How ex-offenders get a second chance and a new career in rural Tennessee. Is it a model for Philly?
Franklin County in Tennessee has devised a plan to get former inmates into jobs. Could this work in Philadelphia?
WINCHESTER, Tenn. — Scott Crago says everyone deserves a second chance. That goes for ex-criminals fresh out of jail.
Crago has heard all the tales of heartbreak in rural Tennessee — absent daddies, grannies raising babies, mamas dying young, drinking, drugs — and what that all means for folks locked up in the Franklin County jail.
Sounds like a country-western song.
But Crago, as nice as he is, has a strong interest in welcoming ex-offenders onto his payroll at JSP International, a factory making parts for cars made in Tennessee and Alabama. Franklin County's unemployment rate is 2.9 percent, making it hard to find help. Turnover is high.
So a coalition of folks came up with a simple plan to keep people from returning to jail. Ask employers such as plant manager Crago what they need, listen, and supply them with workers trained to order; in this case, with industry-recognized certificates in injection molding and computer-machining fundamentals, both earned in jail.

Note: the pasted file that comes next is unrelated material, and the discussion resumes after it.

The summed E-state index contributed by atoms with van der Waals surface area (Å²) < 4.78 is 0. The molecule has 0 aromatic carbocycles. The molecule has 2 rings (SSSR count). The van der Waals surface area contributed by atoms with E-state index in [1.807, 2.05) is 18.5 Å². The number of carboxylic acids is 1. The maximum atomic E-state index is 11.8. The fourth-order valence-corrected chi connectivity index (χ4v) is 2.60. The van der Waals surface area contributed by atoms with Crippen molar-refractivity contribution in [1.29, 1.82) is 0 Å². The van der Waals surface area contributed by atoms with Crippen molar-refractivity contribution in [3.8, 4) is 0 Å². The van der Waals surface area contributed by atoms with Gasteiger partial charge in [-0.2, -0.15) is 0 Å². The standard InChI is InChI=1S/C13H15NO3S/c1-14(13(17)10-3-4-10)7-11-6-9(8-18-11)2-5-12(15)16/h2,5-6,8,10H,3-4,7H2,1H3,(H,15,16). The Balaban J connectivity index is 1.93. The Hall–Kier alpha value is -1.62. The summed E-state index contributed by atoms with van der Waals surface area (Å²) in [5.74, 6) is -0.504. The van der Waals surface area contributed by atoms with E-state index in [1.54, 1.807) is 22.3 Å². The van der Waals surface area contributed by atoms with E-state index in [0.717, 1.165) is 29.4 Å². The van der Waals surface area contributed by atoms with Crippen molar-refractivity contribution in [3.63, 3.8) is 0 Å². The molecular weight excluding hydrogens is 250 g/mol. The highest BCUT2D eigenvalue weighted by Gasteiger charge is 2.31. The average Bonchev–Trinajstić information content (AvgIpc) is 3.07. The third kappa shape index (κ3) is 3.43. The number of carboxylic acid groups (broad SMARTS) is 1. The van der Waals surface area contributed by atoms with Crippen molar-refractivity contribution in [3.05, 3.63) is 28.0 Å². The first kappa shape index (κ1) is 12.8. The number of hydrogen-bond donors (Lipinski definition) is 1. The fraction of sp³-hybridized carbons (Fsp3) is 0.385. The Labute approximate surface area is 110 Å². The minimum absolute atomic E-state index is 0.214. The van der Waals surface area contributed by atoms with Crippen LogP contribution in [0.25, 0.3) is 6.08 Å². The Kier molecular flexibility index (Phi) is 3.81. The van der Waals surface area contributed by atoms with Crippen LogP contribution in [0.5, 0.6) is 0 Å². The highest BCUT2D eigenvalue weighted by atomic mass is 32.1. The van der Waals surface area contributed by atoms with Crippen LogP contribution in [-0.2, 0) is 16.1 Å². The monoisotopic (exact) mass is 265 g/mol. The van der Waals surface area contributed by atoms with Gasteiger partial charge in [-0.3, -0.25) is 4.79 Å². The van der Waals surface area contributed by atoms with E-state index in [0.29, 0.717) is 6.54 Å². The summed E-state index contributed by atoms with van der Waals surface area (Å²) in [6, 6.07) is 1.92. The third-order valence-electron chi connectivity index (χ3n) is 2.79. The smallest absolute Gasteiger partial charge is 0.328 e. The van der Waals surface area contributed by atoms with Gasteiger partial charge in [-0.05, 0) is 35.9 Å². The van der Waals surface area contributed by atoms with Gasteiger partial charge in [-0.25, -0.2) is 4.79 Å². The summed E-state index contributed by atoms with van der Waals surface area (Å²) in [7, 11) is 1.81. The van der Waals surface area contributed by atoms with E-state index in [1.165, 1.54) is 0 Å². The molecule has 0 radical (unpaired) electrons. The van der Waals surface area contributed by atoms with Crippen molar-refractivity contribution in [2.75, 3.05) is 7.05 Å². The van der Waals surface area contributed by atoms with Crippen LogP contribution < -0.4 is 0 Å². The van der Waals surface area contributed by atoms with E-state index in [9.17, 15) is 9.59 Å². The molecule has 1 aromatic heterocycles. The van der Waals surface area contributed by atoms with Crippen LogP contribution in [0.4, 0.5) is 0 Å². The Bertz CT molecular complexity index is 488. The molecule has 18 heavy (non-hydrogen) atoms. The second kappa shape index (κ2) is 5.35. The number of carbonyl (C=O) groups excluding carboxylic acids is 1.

The Middle Tennessee Rural Reentry Program effort is attracting attention.
Could it work in Philadelphia? Not as easily in the region's diverse economy, although similar efforts are underway, said H. Patrick Clancy, who heads Philadelphia Works, the city's workforce development agency. The city's manufacturers, he said, would have to devise a set of basic skills applicable to all their workplaces and find a way to certify them. And they'd still have to agree to enroll and hire people released from prison.
In Franklin County, when reentry program graduates get out of jail, they head to the factory — neatly dressed, screened for drugs, resume in hand, ready to interview and begin working. Since January 2016, 61 have participated in the injection molding training and been released. And of those, 16 have returned to jail — that's 26 percent, compared with 80 percent, the county's usual recidivism rate. The number is even lower for successful graduates: less than 10 percent.
Christine Hopkins is a relentless 82-year-old grandmother who makes a mean banana pudding and never takes no for an answer.